Wednesday, September 22, 2010

My Thoughts: No Pen Needed


My husband came home the other night and told me about a story he'd heard on  local talk radio channel about my school district spending more than  a half of million dollars on new talking pens. I listened to him detail the exciting new technology and tried to keep my face expressionless. Why hadn't I heard this story?

In case you missed it, find the story at WFTV. The district has spent 200K on Smart Pens to pilot them. According to the story, much of the money comes from grants.

I've seen a Smart Pen in person. A friend, and district technologist rang it's bells and blew it's whistles for me one day. Interesting gadget, but I have to wonder. Would the pen mitigate a child's processing issues? Would the pen support students in our special education programs? Who would actually get and use the pen? How many administrators are "piloting" the pen? How many students are the pens serving? How many pens are we talking about for 200K? I want the numbers because you know what?

In my classroom, I often buy my own pens.  I buy my own a lot of things. What disturbs me about the Smart Pen is not just the cost.  It's the money. True or false: Two hundred thousand dollars is not a lot of money in a school system. True. The operating budget of just 1 of our large high schools exceeds 14 million dollars, so compared to that figure (which is a few years old) 200 K may not be statistically significant. The practical significance of the money is huge. When does the money make it's way to actual classrooms? When does the money actually go to students.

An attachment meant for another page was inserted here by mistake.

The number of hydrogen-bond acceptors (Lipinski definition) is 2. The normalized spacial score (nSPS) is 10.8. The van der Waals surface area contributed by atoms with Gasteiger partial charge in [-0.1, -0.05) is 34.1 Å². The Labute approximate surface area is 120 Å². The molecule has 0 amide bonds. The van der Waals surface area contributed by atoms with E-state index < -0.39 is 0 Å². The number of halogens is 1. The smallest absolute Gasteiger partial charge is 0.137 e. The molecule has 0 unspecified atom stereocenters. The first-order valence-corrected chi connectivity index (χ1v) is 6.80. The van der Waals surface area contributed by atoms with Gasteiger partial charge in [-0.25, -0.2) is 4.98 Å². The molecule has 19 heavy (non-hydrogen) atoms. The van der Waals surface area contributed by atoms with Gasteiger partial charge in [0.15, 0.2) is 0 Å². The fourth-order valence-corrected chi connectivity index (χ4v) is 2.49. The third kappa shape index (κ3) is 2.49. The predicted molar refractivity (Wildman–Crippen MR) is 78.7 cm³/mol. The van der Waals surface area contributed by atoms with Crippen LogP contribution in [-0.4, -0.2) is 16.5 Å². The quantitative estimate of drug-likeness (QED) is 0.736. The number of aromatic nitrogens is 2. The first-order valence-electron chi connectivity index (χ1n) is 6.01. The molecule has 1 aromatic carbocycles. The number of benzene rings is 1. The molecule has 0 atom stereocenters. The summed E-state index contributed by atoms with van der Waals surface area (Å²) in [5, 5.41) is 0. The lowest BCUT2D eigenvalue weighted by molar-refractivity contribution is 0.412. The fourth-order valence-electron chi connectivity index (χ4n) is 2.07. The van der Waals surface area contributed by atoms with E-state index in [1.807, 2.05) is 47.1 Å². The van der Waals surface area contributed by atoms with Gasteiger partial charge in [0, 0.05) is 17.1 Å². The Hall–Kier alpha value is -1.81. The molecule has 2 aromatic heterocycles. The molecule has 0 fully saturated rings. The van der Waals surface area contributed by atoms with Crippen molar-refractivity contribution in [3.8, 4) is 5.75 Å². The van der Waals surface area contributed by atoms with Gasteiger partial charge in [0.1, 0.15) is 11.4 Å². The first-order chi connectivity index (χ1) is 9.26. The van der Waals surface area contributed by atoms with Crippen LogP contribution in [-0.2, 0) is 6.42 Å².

If the 98% pens are being tested by students in schools, then I will stand corrected. My guess is that they are not. I make that guess based on the blackberries, the iPhones, the MacBooks, the iPads, the multiple flat screen monitors at workstations. District folk and their offices are laden with technology while many schools and students suffer a dearth of access to today's tools. Certainly adults need to jump on the techno-learning curve. Certainly administrators and teachers and other support adults will need access to tools and time to learn them. But what about the children? When is it their turn?

If this initiative is grant funded, the money did not come from stretch district budgets. True. But someone spend district time writing that grant, right?

Did you know that teachers at my school have a limit on how many papers they can run through my printer At the beginning of the year teachers were told they would be able to print 1,000 copies school wide meaning each printer will record your requests and  deduct from your $30  printing account. My limit hasn't taken effect yet. Is it coming?  Our school can not afford to spend 22K and more on printer ink and toner each year, so printing and copying are limited.  We can submit copies to a clerical person who does her best to have copies run within 48 hours. But both of her smallest-I've-seen industrial copiers have been broken. The machines limp along between repair visits and copies often take 5 or 6 days. What kind of instruction can I plan if copying response time is 5-6 days?

When the machines come up, the copying priority is progress monitoring tests--benchmark exams required by the district and state. We run thousands of answer sheets in order to scan students bubble tests into the data management system. The answer sheets didn't copy dark enough this time. There is a code, much like a bar code, across the bottom of the test. Many teachers have had to hand color in the code in order for the answer sheet scanner to read the test. Incredible, isn't it.

This is but one example. I could talk about portable classrooms (though I love my double-wide) or the amount of out-of-pocket money teachers spend for their students or the number of students enrolled in free and reduced lunch programs or the lack of access to technology (still) or any number of woe-are-we topics. There is a lot of money in education, but where is it going?